Monday, April 16, 2018

Facebook Notifies People Affected By Scandal

Facebook has begun notifying any of those users whose data is known to have been harvested and shared with data mining firm Cambridge Analytica.

On Your News Feed

If you are one of the 87 million people whose data has been shared, 1 million of whom are in the UK, when you log into your Facebook account, you will see a detailed message beginning with the words "We understand the importance of keeping your data safe.”

It is now understood that the data of 2.2 billion Facebook users was actually shared by Facebook, and all of these users will be receiving a message entitled "Protecting Your Information". This message will include a link which will allow them to see what apps they use, and what information they have shared with those apps. Users will also be given the option to stop sharing information with the apps or to stop any access to third-party apps altogether.

It should be noted, however, that Facebook stopped allowing third-party apps from gathering data about the likes, status updates and other information shared by users' friends back in 2015. Also, Facebook has taken action recently to make information such as religious and political views out-of-bounds to apps.

If you don’t trust Facebook to notify you if your information has been shared with Cambridge Analytica, you can check for yourself by following this link: https://www.facebook.com/help/1873665312923476?helpref=search&sr=1&query=cambridge

What Happened?


This relates, of course, to revelations that Facebook shared the data of its users with London-based data mining firm Cambridge Analytica via a personality quiz app, called "You Are What You Like" (later replaced by the "Apply Magic Sauce" app), that had reportedly been developed for legitimate academic purposes. Revelations that the website from the original quiz re-directed uses to a new one with different terms and conditions, thereby enabling users data to be harvested and reportedly used for political purposes by Cambridge Analytica (the same company used by the Trump election campaign) and by Canadian data company AggregateIQ (AIQ) who were involved in the Vote Leave campaign in the UK referendum, have caused wide-scale outrage.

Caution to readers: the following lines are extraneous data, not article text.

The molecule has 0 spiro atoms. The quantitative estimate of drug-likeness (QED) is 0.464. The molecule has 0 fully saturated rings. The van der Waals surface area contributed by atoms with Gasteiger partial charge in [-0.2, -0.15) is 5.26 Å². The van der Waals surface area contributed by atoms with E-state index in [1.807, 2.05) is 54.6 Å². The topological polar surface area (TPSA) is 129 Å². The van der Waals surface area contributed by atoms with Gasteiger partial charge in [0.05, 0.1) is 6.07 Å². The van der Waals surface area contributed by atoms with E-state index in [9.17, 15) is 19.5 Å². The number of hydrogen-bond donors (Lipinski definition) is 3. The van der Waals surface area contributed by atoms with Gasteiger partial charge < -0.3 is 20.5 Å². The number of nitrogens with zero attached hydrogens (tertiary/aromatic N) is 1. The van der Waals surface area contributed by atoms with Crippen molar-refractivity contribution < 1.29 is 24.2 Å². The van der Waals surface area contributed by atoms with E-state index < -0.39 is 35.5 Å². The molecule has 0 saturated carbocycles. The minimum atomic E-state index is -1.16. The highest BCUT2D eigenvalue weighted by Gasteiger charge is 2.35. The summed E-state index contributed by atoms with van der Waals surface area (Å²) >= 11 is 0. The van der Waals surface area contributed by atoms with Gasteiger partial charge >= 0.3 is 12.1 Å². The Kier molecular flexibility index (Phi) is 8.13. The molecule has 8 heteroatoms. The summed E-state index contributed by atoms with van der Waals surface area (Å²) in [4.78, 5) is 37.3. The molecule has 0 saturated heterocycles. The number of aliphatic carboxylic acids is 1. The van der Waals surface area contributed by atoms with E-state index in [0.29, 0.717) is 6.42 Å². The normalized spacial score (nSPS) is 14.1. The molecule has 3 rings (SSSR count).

Facebook is also reported to have suspended a data analytics firm involved with targeted advertising and marketing called Cubeyou. Cubeyou is reported to have collected data for academic purposes, and allegedly used it commercially, as part of a partnership with Cambridge University in the UK (who have also found themselves implicated in the scandal).

Game Changer Says ICO Chief

The head of the UK’s Information Commissioner’s Office (ICO), Elizabeth Denham, has said that what happened with Facebook’s data sharing with Cambridge Analytica can be seen as a game-changer in data protection. The ICO has revealed that Facebook is now one of 30 organisations under wider investigation for the sharing and use of personal data and analytics with political campaigns, parties, social media companies and other commercial organisations.

Denham has said that although the Facebook scandal has drawn attention to the ICO’s ‘Your data matters’ campaign, it is too early to say whether the changes the social networking firm is making are sufficient under the law.

What Does This Mean For Your Business?

If you have been directly affected by Facebook’s data sharing you will have been informed in your Facebook account, and you can follow the link (given earlier in this article) to check for yourself.

As ICO Chief Elizabeth Denham has rightly said, this is an important time for privacy rights, particularly since the introduction of GDPR is little more than a month away. The widespread outrage and condemnation of Facebook’s data sharing with Cambridge Analytica highlights how important data protection and privacy rights are to us all. This should serve as a reminder to businesses and other organisations that as well as making sure that they comply with GDPR to avoid negative consequences, GDPR preparation is an opportunity to fully examine the important issue of how data is being used and stored, and where vulnerabilities are, and how simple improvements could be made that could protect and help the business as a whole.

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